In my last few debates with premillennialists concerning eschatology, the discussion has led away from Scripture and towards discussions about what the early church fathers believed. Premillennialists claim that their view was the predominant view in the early church, and that the “Roman Apostasy” was responsible for its absence until shortly after the Reformation. It is this subject matter, as well as other historical issues, that prompted this blog.
First and foremost, I need to put church history in its proper place. The absence of an earthly “millennium” in Scripture is reason enough to reject it, even if every church father in history held to it. Scripture is the final test of doctrinal truth, not popular vote. That said, we should also be very slow to overturn a doctrine that has been established by the church fathers for centuries. It is arrogant to ignore the works of men who have labored in both Word and Doctrine, so church history does carry some weight when interpreting Scripture.
In light of this, was premillennialism the predominant view in the early church? In order to answer that question, we need to carefully define what we are looking for. Dr. Michael Vlach confuses chialism with premillennialism when he writes,
“The doctrine of Premillennialism has strong support in church history. In fact, Premillennialism was the prevailing millennial view for the first 300 years of church history. As the historian Philip Schaff states, “The most striking point in the eschatology of the ante-Nicene age is the prominent chiliasm, or millenarianism, that is the belief of a visible reign of Christ in glory on earth with the risen saints for a thousand years, before the general resurrection and judgment". (Philip Schaff, History of the Christian Church, 2:614).”
The Biblicist Website makes the same error, claiming that “The term chiliasm has been superseded by the designation premillennialism...". This is simply not true. A chiliast is one who simply believes in a literal millennium, and that would include classical postmillennialists as well. In order to establish premillennialism in the early church, it will need to be shown that,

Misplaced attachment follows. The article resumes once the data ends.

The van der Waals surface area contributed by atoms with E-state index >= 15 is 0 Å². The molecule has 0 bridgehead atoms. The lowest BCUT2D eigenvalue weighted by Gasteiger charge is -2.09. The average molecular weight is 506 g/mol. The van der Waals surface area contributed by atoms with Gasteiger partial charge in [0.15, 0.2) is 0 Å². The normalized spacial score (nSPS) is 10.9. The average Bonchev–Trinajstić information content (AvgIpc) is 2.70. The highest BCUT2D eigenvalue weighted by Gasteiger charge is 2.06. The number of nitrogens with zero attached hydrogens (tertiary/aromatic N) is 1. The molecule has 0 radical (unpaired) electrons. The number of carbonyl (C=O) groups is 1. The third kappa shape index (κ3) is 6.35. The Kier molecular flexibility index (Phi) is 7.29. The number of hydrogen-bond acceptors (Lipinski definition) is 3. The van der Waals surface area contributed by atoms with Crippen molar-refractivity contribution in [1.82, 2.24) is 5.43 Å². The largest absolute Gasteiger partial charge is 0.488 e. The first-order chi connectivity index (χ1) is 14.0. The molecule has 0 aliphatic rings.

1.) The Church believed that Christ’s Return would take place before the millennium.
2.) The Church believed that the millennium was a literal earthly reign.
It is difficult to establish the eschatological beliefs of many church fathers, as some seemed to change their view over time, and others were just inconsistent. However, once premillennialism is clearly defined as above, we shall see that true premillennialism was rare in the early church (it did exist), and those who did hold this view had other eschatological beliefs that are inconsistent with the modern view.
“But it is not correct to say, as premillenarians do, that it was generally accepted in the first three centuries. The truth of the matter is that the adherents of this doctrine were a rather limited number. There is no trace of it in Clement of Rome, Ignatius, Polycarp, Tatian, Athenogoras, Theophilus, Clement of Alexandria, Origen, Dionysius, and other important church fathers.” (Louis Berkhof, The History of Christian Doctrines, p. 262).
“Among the Apostolic Fathers BARNABAS is the first and the only one who expressly teaches a pre-millennial reign of Christ on earth. He considers the Mosaic history of the creation a type of six ages of labor for the world, each lasting a thousand years, and of a millennium of rest; since with God “one day is as a thousand years.” The millennial Sabbath on earth will be followed by an eighth and eternal day in a new world, of which the Lord’s Day (called by Barnabas “the eighth day”) is the type.” (Phillip Schaff – History of the Christian Church Vol. II, p. 617)